If you are like most consumers you know that Trans fats are not a healthful choice but likely you don’t know why that is true or that saturated fats are just as bad.
In order to understand the facts on fats it is best to start at the beginning. Fat is one of the nutrients we need for health and while we refer to fat the real reference is to fats. Fats are a group of compounds made up of fatty acids and glycerol. The fatty acids are the base units of fat and it is there chemical structure that determines if a fat is saturated or unsaturated.
Saturated fats are a type of fatty acid and they are found in animal foods like meat, poultry, whole milk dairy foods and from plant fats including coconut, palm and palm kernel oil. Saturated fats cause the liver to make more of the bad cholesterol, thus increasing the risk for heart disease. In order to reduce heart disease risk it is advised that saturated fats make up less than ten percent of the days calories.
Unsaturated fats are divided into two types; monounsaturated and polyunsaturated. Monounsaturated fats, which are found in canola and olive oils, help reduce the bad cholesterol and can boost the good cholesterol. Polyunsaturated fats lower both the good and bad cholesterol and are found in corn, safflower, sunflower and soybean oils.
Trans fats exist naturally in animal foods but are also made when oils are hardened during the process of hydrogenation. Trans fats increase bad cholesterol and lower the good cholesterol so they are a contributor to heart disease risk. Current dietary guidelines recommend keeping Trans fat intake as low as possible.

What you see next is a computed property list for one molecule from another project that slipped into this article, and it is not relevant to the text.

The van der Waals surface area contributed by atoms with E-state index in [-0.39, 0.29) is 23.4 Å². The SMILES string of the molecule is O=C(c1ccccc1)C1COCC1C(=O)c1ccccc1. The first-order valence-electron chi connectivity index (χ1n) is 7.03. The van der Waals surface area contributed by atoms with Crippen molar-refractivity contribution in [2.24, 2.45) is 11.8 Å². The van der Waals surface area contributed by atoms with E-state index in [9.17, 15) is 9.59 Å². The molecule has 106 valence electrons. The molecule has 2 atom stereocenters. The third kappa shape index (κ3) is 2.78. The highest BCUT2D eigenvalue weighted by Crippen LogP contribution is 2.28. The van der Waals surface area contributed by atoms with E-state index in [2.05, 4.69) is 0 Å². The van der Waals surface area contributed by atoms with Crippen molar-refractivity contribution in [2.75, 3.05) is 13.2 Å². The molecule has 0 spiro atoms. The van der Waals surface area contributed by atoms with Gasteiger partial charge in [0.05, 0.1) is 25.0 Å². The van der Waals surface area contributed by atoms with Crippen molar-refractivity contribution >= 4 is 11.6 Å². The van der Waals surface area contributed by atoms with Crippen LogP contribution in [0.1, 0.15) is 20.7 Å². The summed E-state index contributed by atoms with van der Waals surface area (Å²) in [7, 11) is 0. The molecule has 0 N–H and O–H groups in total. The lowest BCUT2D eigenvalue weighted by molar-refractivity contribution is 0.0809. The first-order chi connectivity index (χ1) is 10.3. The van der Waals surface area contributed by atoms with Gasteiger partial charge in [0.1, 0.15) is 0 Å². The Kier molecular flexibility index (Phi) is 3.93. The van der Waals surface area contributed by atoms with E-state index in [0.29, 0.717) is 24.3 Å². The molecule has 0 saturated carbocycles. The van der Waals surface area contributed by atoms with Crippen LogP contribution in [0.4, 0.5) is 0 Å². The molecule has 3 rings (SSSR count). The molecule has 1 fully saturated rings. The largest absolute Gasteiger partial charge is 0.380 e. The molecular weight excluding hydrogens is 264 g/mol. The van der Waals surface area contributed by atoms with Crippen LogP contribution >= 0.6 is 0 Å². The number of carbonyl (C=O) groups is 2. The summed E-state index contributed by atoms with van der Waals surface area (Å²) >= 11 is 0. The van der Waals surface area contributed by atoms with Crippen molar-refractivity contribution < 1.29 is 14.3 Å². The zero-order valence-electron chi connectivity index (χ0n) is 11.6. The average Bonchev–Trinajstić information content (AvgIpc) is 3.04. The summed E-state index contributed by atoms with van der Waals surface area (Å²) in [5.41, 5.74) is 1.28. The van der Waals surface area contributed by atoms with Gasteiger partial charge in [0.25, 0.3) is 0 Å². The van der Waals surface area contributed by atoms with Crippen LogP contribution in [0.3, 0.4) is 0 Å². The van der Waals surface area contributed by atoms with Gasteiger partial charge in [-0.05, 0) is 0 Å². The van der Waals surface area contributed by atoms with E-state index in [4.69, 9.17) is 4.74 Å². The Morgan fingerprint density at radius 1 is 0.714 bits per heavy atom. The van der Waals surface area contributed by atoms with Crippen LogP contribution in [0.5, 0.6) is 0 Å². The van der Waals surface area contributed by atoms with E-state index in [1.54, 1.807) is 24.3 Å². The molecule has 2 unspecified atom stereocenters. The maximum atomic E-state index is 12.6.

Keeping fat intake in a healthy range and from healthier sources requires label reading and portion control. When it comes to portion control a good guide is Mypyramid.gov where you can see which foods are part of the Oils group and how much is healthful. Label reading requires not only searching for the healthier fats but also noting how much fat is in one serving. If the grams of fat don’t mean much to you look at the % of Daily Value which makes it easier to put into perspective how a serving will fit into a daily meal pattern.
Another helpful labeling tool is to look for terms that reference fat content such as the following.
· Fat Free – Less than 0.5 grams of fat per serving
· Low-fat – 3 grams or less of fat per serving
· Reduced or less fat – At least 25% less fat per standard serving size
· Light – 1/3 fewer calories or 50% less fat per standard serving
· Trans Fat Free – Less than 0.5 grams per serving
Tips for the Week
· Limit animal sources of protein to 5 to 7 ounces, cooked weight, per day
· Choose olive, canola or soybean oils or margarines made from these oils
· Switch to fat free dairy foods
· Read food labels for fat content of processed foods.